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Catholic India's 'Master of Chaos'
Criteria: The Catholic Film Podcast
by Thomas V. Mirus, James T. Majewski
4M ago
Introducing a director you almost certainly haven't heard of - but who is well worth getting to know. Lijo Jose Pellissery is one of the major artists of a new movement that has developed over the last decade in the Malayalam film industry - that is, the cinema made in Kerala, the region where India's Christians have lived for many centuries. All of Pellissery's films are set within Indian Catholic or Orthodox communities. Indeed, while the director is clearly influenced by Western movies, much of his films' vitality comes from how regionally rooted they are, not just in Kerala but even in spe ..read more
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The Age of Innocence (1993)
Criteria
by Thomas V. Mirus, James T. Majewski
5M ago
The Age of Innocence may come as a surprise to those who associate Martin Scorsese with movies about gangsters. Based on Edith Wharton's novel, it's a sumptuous period romance set in late-19th-century Manhattan high society. Intriguingly, Scorsese described it as his "most violent film", though not so much as a punch is thrown: the violence portrayed is interior and social, not physical, in this depiction of a romance thwarted by the constricting social norms of the upper class. Scorsese faced the challenge of depicting a society in which, as the narrator puts it, "the real thing was never sai ..read more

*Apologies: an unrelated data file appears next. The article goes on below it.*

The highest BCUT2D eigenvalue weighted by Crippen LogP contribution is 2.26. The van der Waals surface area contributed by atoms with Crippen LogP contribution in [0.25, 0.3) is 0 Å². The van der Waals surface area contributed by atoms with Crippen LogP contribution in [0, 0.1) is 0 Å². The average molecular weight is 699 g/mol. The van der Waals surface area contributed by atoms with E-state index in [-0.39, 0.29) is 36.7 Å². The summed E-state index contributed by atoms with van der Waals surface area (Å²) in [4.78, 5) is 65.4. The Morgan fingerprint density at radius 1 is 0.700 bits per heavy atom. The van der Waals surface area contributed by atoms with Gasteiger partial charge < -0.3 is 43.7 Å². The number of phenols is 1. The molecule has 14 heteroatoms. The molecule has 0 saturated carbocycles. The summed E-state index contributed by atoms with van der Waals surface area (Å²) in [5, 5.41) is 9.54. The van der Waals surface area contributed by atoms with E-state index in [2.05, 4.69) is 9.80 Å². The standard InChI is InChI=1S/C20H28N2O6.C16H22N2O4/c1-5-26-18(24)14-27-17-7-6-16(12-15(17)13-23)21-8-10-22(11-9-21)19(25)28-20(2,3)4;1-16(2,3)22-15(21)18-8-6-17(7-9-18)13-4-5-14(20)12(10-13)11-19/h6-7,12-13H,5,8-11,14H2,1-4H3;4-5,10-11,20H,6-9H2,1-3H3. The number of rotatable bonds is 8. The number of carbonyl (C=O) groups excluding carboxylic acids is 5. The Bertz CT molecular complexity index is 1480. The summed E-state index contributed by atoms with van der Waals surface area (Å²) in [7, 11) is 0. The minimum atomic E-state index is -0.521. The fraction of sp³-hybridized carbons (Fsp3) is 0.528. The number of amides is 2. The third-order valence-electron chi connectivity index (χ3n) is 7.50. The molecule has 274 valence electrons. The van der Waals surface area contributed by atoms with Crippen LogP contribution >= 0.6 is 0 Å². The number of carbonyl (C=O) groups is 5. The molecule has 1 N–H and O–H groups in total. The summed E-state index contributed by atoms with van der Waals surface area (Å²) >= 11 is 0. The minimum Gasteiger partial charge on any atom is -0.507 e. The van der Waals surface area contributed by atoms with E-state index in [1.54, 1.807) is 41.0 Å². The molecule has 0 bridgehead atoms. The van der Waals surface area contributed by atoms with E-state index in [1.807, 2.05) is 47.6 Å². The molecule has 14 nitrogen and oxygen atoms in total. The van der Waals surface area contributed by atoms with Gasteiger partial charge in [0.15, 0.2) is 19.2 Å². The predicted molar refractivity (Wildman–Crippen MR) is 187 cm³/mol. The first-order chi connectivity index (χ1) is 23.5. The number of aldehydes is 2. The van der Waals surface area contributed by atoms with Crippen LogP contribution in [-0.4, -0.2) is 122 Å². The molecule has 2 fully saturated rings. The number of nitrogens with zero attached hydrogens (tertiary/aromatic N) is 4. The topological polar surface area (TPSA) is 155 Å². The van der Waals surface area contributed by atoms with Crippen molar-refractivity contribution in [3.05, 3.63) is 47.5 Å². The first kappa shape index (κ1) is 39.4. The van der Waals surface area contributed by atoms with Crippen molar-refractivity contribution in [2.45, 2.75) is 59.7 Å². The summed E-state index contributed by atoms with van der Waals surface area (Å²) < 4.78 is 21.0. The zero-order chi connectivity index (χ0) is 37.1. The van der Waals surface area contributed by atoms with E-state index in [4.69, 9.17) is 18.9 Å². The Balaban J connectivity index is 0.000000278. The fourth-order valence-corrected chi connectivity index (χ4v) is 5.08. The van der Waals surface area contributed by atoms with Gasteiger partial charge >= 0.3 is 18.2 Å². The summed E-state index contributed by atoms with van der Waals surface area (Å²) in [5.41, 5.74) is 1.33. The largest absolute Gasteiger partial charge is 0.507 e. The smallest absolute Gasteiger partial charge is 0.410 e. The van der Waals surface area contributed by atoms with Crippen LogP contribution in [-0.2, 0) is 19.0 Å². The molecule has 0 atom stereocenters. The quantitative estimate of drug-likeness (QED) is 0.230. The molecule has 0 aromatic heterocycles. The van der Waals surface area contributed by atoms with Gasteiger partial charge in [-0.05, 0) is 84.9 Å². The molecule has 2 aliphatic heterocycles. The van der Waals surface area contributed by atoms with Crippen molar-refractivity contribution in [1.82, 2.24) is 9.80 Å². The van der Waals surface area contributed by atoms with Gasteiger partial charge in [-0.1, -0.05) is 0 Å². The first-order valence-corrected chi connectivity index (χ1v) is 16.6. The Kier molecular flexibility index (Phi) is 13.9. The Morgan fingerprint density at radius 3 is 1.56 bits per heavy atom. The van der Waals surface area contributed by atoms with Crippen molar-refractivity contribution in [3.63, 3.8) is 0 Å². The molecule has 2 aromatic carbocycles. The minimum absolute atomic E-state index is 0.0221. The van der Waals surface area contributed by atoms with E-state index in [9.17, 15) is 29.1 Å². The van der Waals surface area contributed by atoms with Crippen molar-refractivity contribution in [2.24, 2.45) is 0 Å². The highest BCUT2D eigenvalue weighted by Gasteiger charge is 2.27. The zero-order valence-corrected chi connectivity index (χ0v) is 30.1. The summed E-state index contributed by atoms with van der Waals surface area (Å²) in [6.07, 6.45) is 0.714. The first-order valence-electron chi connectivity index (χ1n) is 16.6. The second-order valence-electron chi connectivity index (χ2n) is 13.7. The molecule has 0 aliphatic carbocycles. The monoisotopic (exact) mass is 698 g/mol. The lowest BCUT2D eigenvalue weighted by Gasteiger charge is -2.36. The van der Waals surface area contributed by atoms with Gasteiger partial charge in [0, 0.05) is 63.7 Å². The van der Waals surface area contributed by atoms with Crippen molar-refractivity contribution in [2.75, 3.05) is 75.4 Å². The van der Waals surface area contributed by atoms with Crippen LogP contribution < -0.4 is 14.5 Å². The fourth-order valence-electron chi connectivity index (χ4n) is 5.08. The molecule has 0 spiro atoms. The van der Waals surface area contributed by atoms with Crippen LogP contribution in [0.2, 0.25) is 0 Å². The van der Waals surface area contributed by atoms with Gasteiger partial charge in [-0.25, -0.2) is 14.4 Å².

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Empires of death: Apocalypto (2006)
Criteria: The Catholic Film Podcast
by Thomas V. Mirus, James T. Majewski
7M ago
Mel Gibson's Apocalypto is one of those works of art whose reputation has suffered from its circumstances. Its release in late 2006, two years after The Passion and six month after Gibson's infamous DUI, more or less coincided with the director's blacklisting from Hollywood. Thus Apocalypto tends to be overlooked by critics, despite having been hailed as a masterpiece by the likes of Scorsese, Tarantino, Edgar Wright, and Spike Lee. Apocalypto has also been attacked for its portrayal of "first peoples". Set in Mesoamerica immediately before first contact with the Spanish, it features a pr ..read more
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Asteroid City: delightful, decadent, or despairing?
Criteria: The Catholic Film Podcast